Several major tourism bodies, including the UNWTO, have expressed their concern over the travel restrictions recently implemented by the US government.
The Trump Administration has placed a moratorium on visitors from seven mainly Muslim countries, triggering confusion at US airports and protests around world.
The United Nations’ global tourism body, the UNWTO, said that travel bans based on nationality are “contrary to the principles of freedom of travel”. And perhaps referring to another of President Trump’s controversial policies, the organisation’s secretary-general, Taleb Rifai, warned against building walls.
“Global challenges demand global solutions and the security challenges that we face today should not prompt us to build new walls; on the contrary, isolationism and blind discriminatory actions will not lead to increased security but rather to growing tensions and threats,” Rifai said.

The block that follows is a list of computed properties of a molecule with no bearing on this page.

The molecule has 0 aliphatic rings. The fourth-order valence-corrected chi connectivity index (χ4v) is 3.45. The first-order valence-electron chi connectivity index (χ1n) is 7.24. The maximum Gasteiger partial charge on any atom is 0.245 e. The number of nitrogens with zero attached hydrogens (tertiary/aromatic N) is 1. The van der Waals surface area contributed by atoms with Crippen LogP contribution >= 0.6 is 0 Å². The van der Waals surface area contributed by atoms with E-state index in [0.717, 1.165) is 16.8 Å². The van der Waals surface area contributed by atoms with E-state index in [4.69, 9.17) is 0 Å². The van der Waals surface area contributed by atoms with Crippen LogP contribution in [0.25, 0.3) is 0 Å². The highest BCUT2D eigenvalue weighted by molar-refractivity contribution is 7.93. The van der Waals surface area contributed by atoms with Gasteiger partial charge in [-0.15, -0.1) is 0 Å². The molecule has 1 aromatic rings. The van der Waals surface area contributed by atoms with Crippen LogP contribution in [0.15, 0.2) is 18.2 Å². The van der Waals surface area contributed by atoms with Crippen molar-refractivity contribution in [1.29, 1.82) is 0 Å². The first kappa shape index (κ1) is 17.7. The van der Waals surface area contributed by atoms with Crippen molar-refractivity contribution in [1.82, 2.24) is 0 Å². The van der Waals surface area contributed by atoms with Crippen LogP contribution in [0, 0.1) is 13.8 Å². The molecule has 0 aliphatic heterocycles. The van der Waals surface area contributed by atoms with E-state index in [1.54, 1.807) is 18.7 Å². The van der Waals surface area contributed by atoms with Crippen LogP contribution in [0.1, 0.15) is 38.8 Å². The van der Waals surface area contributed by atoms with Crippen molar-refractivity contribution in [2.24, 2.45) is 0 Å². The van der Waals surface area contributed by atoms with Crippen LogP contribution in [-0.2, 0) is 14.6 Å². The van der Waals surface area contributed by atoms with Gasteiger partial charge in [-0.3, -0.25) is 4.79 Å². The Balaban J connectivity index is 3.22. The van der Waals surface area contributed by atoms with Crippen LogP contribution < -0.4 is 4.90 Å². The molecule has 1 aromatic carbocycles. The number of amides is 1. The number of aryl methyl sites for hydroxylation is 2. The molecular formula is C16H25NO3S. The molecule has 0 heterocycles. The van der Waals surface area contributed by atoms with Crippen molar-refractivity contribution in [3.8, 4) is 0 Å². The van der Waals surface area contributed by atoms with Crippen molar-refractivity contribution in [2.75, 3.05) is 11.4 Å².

He added that the imposition of travel bans could also damage the US tourism industry.
The World Travel & Tourism Council (WWTTC) was more blunt in its assessment, saying that “suspending travel based only on a person’s nationality or their origin is wrong”.
“Preventing ‘aliens’ from entering the US for legitimate business or leisure purposes is misguided and counter-productive for the American economy,” said WTTC president & CEO, David Scowsill. “The US has suffered in the past from similar isolationist policies. We urge the Trump Administration to reconsider this ban.”
The Pacific Asia Travel Association (PATA), which covers the US, said that while it recognises the right of every country to secure its own borders, it is also “fundamentally opposed to any form of blanket travel ban based upon nationality, gender, race or religion”.
“Safety is the number one priority for the travel and tourism industry and this may only be addressed effectively through the concerted efforts of the world’s governments and international community working together,” said PATA CEO Dr Mario Hardy.
An executive order issued by President Trump on 27 January prevents the citizens of seven countries – Iraq, Syria, Iran, Sudan, Libya, Somalia and Yemen – from entering the US for a period of 90 days.